Meet Jean-Claude Ellena, 'scent writer' for Hermes
Hermes' exclusive in-house perfumer, Jean-Claude Ellena, uses perfume smelling strips in his home in the southeastern French city of Cabris / Photo :AFP
"In a perfect world, I wish perfumes were never worn at all," smiled the 64-year-old master perfumer as he welcomed AFP to the Hermes workshop, in the pine-clad hills above the bay of Antibes on the Mediterranean coast.
Ellena sees his perfumes as "artworks" -- fine art that has sent annual sales at Hermes' perfume division soaring from 65 million euros when he joined in 2004, to 138 million euros last year.
Earlier this year, he published "Journal of a Perfumer", which narrates a year in his life and reveals recipes of 22 scents out of a desire to share "tips" with the younger generation.
Ellena claims to be the "nose" who uses the fewest ingredients in the world -- composing with fewer than 200 substances, compared to between 1,000 to 1,500 for a typical perfume.
"To create a perfume, I need to tell a story," he explains in his book.
Born to a perfumer father, Ellena grew up in France's southeastern perfume capital Grasse, which produces the lion's share of the natural scents used in the country's flourishing perfume industry.
Today he lives back in his home region, in a village near Antibes, and works in a modern architect-designed house in the hills above, whose vast windows overlook a pine forest and plunging sea views.
"Welcome to the workshop of Hermes perfumes," he quips with a smile.
Ellena moves back and forth from his light-flooded study, where he devises formulae at a desk, pen and paper in hand, to the lab where ingredients are plucked, measured and mixed, from two carousels loaded with vials of scent.
He uses around one third natural ingredients, and synthetic scents for the rest, dosing milligramme by milligramme.
As a perfume takes shape, he returns to the study to smell touches on strips of blotting paper, repeating the to and fro sometimes dozens of times.
"Scents are neither masculine nor feminine"
Scents, he says, are neither masculine nor feminine: "The idea of putting a gender on perfume is a recent and commercial one."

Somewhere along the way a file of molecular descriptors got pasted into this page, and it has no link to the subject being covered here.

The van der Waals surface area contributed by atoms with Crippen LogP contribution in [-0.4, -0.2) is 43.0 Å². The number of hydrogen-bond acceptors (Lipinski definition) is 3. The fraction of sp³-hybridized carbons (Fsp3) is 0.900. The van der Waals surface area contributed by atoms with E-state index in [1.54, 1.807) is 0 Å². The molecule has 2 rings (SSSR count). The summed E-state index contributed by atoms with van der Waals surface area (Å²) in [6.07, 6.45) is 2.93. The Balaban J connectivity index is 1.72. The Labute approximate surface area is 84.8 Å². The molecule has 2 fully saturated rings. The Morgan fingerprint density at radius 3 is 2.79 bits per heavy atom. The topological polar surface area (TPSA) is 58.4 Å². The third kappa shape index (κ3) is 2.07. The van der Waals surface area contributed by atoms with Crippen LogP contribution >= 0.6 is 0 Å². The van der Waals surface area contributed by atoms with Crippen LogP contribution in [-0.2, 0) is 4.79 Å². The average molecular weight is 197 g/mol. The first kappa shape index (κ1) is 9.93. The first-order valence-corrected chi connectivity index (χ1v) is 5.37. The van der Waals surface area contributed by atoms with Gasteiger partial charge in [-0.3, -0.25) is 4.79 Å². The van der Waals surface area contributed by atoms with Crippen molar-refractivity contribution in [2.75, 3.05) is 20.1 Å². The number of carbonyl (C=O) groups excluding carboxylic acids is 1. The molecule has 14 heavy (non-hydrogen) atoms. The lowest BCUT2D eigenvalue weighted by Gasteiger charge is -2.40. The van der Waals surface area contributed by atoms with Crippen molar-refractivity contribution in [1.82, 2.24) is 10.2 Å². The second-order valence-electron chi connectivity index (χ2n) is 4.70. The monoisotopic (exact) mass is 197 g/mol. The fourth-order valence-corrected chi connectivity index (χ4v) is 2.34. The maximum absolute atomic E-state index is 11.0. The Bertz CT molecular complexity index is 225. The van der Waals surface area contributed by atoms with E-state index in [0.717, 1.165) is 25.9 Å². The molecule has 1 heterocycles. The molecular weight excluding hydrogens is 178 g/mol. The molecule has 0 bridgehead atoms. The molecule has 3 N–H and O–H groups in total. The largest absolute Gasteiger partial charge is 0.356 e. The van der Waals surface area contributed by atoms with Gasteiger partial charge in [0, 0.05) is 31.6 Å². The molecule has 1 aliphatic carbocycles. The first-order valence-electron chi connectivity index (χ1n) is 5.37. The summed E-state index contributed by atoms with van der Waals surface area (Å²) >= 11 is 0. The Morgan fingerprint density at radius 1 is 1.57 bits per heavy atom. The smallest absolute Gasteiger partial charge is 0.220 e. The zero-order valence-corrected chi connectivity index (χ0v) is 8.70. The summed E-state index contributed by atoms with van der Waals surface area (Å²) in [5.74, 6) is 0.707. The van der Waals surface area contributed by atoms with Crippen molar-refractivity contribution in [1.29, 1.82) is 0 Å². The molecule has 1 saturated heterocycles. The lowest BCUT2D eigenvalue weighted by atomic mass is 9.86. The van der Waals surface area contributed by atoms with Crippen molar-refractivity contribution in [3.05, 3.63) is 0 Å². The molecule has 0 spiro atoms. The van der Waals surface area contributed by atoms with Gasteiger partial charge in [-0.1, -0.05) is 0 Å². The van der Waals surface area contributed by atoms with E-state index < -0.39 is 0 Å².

When his trials are just nearing completion, whether men's or women's perfumes, he puts them on to "see their imperfections".
Hermes's exclusive in-house perfumer, Jean-Claude Ellena, smells a perfume essence in his home in the southeastern French city of Cabris.
But otherwise, Ellena wears no perfume to be "as neutral as possible" when working.
Inspired by visits his wife Susannah used to pay to a specialty tea shop, Ellena was the first perfumer to use tea in his creations -- an ingredient that has become something of a signature.
But he also likes to work with darker, mustier smells -- like the notes of sweat which he added to "Terre d'Hermes", created for the house in 2006 and today France's fifth most sold perfume.
"Skin smells are interesting," explained the perfumer, for whom "smelling is a skill."
"Smell what you eat, what you drink. Smell bodies. Think about smells, become aware of them," he says by way of a recipe.
"From there on it is a question of digging into my memory to discover what is contained in a smell. At first you will spot a hint of this, a hint of that. But little by little you narrow it down.
"Then you have to strip away your own emotions," he says, "because you cannot put memories into a bottle -- it doesn't work."
"And from that point you build something that triggers a new emotion. And you have a perfume."
"When I imagined 'Voyage' for Hermes," he said, "I wanted to create a tense kind of scent. Without that tension I had in mind, it wouldn't work. I got there in the end -- but it is something quite abstract."
Ellena took his first steps in the perfume world aged 16, in a factory in Grasse, and was taken on three years later as a perfumer's assistant at Givaudan in Switzerland.
After stints in New York and Geneva, he moved to Paris in 1975 with his wife and two young children, and the following year -- aged just 28 -- encountered his first major success with "First" for Van Cleef and Arpels.
Ellena has come a long way since "First" -- "a piling-up of ingredients" -- with a minimalist search for "purity" now at the heart of his work.
Before joining Hermes, he set two conditions: to stay close to his native Grasse, and to be free of marketing constraints.
When devising a new scent, he works directly with the head of the firm's perfume division -- and together they make their choices without focus groups or market surveys.
Each year he creates a perfume on the garden theme -- "Un Jardin en Mediterrannee", "Un Jardin au Kerala" -- travelling each time to the place in question to seek inspiration.
He also regularly adds to a collection called "Hermessences", which he calls perfume "haikus".
Ellena has the final say on the names and prices of his perfumes, and also helps select the bottle design: "The name of a perfume is the story's title."
But his vision for a perfume, he explains, "stops the moment it is put on the market".
"From that point onwards it is a child setting off on its own. Its is no longer mine to own -- people make it theirs, and that is fine by me.
by Maureen Cofflard
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